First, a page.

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An Ultimate Guide to Pilates as Exercise Therapy

An Ultimate Guide to Pilates as Exercise Therapy

Pilates isn’t just for fitness fanatics. It’s actually an accessible and great way to build strength in your core muscles for better posture, balance and flexibility. If you’re considering a Pilates class or want to know more about Pilates, here’s a guide with everything you need to know!

What kind of workout is Pilates?

Pilates (or the Pilates method) is a series of about 500 exercises inspired by callisthenics, yoga and ballet, it aims to lengthen and stretch all the major muscle groups in the body in a balanced fashion.

Pilates is low-impact and uses its exercises to strengthen muscles while improving postural alignment and flexibility. Pilates exercises tend to target the core, although the exercises work in other areas of your body as well.

Pilates classes can be beneficial for people recovering from injury or that need assistance to improve:

  • Strength
  • Balance
  • Coordination
  • Conditioning
  • Fitness

Pilates classes are also beneficial for pre-natal and post-natal women’s health and many Physiotherapist or specialist Pilates studios will also conduct specialised sessions for people over 60/70 with group exercise classes tailored to specific goals and needs.

Types of Pilates

Mat Pilates

Mat Pilates is done on the floor using an exercise or yoga mat, encouraging controlled breathing whilst working through bodyweight resisted movements to build core strength. It can also involve basic Pilates equipment such as:

  • A Pilates ring
  • Resistance band
  • Weighted balls
  • Light dumbbells

Contemporary Pilates

Contemporary Pilates is influenced by modern movement & physiotherapy rehabilitation techniques. There is a large focus on understanding anatomy & the scientific reasons behind each movement & exercise. You’ll often find physiotherapy or fitness inspired exercises added into the workout too.

Classical Pilates

Classical Pilates closely follows the original Pilates system exactly the way it was taught by its founder, Joseph Pilates, in the 1920s. It always follows a precise set of exercises in an order that must always be followed. Exercises can slightly be modified if you’re unable to perform them but the general flow & sequence is usually the same.

Clinical Pilates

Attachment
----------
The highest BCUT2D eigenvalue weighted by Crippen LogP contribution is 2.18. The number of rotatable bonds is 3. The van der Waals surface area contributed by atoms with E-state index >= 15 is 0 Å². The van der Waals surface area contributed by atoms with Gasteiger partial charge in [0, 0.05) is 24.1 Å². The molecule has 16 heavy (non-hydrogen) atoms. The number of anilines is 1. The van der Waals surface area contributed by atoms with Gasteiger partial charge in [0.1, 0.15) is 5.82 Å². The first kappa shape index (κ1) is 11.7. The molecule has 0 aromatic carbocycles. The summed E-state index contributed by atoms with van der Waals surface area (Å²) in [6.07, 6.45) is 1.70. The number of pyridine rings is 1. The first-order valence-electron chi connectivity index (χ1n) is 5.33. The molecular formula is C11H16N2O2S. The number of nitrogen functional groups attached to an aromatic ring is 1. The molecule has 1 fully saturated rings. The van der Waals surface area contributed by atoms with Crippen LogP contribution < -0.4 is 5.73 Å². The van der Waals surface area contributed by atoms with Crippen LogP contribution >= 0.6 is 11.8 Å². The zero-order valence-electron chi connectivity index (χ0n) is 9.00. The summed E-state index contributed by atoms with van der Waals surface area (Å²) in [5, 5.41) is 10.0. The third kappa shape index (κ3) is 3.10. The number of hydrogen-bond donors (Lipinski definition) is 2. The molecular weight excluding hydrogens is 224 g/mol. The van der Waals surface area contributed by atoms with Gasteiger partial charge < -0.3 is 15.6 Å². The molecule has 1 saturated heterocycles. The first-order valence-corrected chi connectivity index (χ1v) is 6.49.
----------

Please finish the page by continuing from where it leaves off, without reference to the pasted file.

Clinical Pilates is a system of safe and effective exercises which meet the specific individual’s needs. It is often used in combination with physical therapy to help you recover from injuries or to manage a serious physical condition.

Dynamic Reformer Pilates

Unlike Classical Pilates, Dynamic Pilates goes a step further. It’s a more intense and dynamic program, designed to improve posture and build lean and toned muscles by targeting each muscle group through a series of a combination of slow and fast-paced movements both on and off the Reformer.

Where did Pilates come from?

Pilates was developed in Germany by a carpenter and gymnast named Joseph Pilates. He invented Pilates as an exercise program for injured dancers and soldiers while living in the UK. Joseph Pilates believed that physical and mental health were closely connected. In the 1920’s he immigrated to the US and opened a Pilates studio in New York. Since then, Pilates has been adapted to suit people in the general community.

What does Pilates do for your body?

Pilates requires focused and controlled movement, making it perfect for switching off and tuning in with what’s really going on in your body and in your mind.

Many of the exercises target the smaller, harder to reach, muscles and muscle groups so it’s important to establish a mind to muscle connection and draw attention to the breath. With so much to concentrate on it’s easy to remove stressful thoughts and just enjoy taking time out of your day for movement.

Without creating bulk, Pilates will increase muscle strength and tone. It will help increase the deep core muscles. It also improves your flexibility, balance and posture, which can decrease the chances of injuring yourself.

Major benefits of Pilates

  • Preventing and managing spinal injuries
  • Improving core stability
  • Building muscle strength
  • Improving mobility
  • Improving flexibility
  • Improving muscle tone
  • Improving body awareness
  • Improving balance
  • Improving coordination
  • Managing arthritis of hips and knees
  • Helping encourage good posture, sports performance and injury recovery
  • Helping prevention of osteoporosis
  • Conditioning the body, which helps prevent injury
  • Stimulating the mind and improving mood
  • Improve mental concentration
  • Improve pelvic stability during pregnancy

Is Pilates a good way to lose weight?